Accelerate innovation: As more devices become connected, headless ecommerce gives brands more control over where they can publish, without having to wait for CMS support. With the number of IoT devices increasing, the possibilities for innovation are growing too. Just five years ago, consumers hadn’t discovered smart watch or personal assistant purchasing. What will another five years look like?

Serve multiple channels: When it’s so important to listen to and act upon customer feedback – and customise their experiences – retailers can be more reactive and experimental. Headless architecture enables retailers to distribute content across multiple platforms from one back-end, meaning less time is spent delivering the same content.

Personalisation made easier: Headless allows for complete creative control allowing brands to hone in on customer preferences and build more focused experiences.

In a blog on Headless Commerce, Adobe’s writer Dan Curran explained: “Customer data is available across every touch point, letting merchants offer relevant promotions and offers to customers, and creating personalised, meaningful shopping experiences.”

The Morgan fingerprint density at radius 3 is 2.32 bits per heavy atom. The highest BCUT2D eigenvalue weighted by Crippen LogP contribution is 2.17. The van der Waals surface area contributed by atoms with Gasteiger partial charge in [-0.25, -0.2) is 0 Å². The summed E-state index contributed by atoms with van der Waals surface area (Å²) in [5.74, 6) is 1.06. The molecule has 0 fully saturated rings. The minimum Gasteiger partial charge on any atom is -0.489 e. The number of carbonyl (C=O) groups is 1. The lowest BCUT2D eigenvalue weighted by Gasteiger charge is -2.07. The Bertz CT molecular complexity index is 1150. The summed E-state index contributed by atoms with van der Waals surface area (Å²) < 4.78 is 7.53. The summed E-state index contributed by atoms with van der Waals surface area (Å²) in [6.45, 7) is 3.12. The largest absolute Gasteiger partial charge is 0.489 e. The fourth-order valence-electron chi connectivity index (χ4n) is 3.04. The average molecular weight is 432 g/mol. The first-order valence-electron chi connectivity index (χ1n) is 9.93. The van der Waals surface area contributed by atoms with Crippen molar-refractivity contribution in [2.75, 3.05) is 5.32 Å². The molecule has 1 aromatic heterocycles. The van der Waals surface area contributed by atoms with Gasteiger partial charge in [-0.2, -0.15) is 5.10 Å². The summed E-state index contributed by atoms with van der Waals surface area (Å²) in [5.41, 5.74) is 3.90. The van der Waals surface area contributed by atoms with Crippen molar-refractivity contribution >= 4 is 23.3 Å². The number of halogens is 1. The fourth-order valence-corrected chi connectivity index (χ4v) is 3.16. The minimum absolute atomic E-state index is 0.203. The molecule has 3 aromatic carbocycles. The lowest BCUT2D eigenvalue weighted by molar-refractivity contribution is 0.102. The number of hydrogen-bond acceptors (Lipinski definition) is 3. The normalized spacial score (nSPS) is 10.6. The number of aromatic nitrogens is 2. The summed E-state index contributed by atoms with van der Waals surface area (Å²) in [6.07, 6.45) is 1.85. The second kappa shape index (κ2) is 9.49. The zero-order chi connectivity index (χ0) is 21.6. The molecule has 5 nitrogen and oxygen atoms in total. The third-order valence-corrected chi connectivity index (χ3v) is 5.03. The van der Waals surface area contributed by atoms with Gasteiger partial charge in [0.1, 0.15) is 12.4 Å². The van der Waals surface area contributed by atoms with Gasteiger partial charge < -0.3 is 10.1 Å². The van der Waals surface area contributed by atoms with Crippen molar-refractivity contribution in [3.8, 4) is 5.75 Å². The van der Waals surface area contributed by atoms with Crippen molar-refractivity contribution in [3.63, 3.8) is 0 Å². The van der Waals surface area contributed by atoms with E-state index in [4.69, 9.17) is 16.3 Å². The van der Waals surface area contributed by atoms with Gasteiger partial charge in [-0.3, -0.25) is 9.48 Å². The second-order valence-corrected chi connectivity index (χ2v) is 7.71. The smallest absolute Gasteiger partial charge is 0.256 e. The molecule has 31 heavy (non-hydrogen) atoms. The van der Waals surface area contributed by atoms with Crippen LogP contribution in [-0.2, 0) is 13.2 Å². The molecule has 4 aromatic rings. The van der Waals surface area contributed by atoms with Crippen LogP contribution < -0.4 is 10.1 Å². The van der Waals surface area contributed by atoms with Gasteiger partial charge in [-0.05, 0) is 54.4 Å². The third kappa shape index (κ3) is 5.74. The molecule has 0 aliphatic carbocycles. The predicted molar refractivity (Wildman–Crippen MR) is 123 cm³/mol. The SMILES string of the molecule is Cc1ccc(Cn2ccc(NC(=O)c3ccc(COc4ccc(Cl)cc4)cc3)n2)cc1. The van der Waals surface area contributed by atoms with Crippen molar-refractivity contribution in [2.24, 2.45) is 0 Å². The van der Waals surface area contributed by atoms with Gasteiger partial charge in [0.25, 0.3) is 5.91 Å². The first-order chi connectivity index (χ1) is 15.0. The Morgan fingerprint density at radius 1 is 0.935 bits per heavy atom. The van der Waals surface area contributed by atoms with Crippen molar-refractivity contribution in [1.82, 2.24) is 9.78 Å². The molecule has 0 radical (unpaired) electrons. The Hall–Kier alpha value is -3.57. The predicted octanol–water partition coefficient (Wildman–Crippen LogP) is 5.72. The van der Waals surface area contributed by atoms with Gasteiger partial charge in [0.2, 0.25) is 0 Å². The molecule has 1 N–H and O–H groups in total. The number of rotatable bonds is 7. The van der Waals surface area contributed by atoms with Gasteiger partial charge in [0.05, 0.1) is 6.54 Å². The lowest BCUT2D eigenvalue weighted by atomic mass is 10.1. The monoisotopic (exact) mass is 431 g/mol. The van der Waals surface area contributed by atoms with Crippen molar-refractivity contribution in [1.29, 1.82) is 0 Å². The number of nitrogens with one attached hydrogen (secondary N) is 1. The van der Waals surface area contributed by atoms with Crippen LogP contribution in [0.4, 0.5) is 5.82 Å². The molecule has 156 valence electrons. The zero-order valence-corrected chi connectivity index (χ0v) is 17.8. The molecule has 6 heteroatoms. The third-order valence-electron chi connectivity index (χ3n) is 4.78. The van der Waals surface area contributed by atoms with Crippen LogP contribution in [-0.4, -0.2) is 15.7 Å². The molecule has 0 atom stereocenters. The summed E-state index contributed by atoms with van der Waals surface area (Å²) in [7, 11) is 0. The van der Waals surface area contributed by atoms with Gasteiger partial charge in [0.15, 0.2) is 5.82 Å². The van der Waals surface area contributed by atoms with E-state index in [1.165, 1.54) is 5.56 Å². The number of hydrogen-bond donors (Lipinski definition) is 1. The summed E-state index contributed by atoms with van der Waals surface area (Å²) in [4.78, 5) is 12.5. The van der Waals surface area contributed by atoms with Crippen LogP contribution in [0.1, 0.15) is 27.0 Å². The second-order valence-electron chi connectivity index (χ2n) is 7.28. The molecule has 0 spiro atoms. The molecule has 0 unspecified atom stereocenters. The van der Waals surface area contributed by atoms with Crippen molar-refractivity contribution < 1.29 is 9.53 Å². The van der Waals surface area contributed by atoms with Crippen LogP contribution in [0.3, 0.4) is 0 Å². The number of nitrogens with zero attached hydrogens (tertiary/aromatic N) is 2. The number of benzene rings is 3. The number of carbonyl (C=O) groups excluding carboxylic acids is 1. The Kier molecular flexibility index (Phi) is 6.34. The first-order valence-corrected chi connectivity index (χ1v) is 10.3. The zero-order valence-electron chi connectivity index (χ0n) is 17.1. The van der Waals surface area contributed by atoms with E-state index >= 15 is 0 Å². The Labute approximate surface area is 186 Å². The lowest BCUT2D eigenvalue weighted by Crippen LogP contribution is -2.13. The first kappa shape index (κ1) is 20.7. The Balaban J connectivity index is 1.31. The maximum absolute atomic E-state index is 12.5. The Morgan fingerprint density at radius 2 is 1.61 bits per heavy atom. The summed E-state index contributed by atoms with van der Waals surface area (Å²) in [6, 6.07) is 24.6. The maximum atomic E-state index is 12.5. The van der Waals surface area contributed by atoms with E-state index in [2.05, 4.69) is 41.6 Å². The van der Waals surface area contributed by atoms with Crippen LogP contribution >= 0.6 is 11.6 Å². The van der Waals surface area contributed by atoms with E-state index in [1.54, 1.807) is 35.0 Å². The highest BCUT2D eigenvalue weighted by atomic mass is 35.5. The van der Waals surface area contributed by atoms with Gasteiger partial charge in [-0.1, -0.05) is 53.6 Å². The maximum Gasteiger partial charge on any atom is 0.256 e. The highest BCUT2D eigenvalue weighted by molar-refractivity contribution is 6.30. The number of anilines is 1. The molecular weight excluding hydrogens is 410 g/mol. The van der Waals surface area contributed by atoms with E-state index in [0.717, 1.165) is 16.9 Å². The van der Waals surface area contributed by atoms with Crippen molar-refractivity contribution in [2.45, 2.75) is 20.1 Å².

Faster Scalability: Free from restrictions, front-end developers can work faster, meaning quicker site updates at lower costs.

Is headless right for your business?

As with any business decision, there is no one-size-fits-all answer. While the benefits for going headless are huge, you should consider:

  • Do you want or need your developers to have more time and freedom on the font-end of your site?
  • Do you need or have multiple touch points with your users?
  • Decoupling comes with increased management and separate hosting costs.

Magento Commerce offers digital retailers a variety of innovations that support merchants by integrating headless elements into their existing e-commerce architecture. It also integrates with the industry-leading Adobe Experience Manager.

Redbox believes headless will be a key trend for ecommerce business in 2020, opening up many opportunities for forward-thinking retailers.

If you want to find out more, give us a call and let us plan your next steps.

The post Time to future-proof your business – stick your neck out and go Headless appeared first on Redbox Digital – a global digital commerce and design consultancy.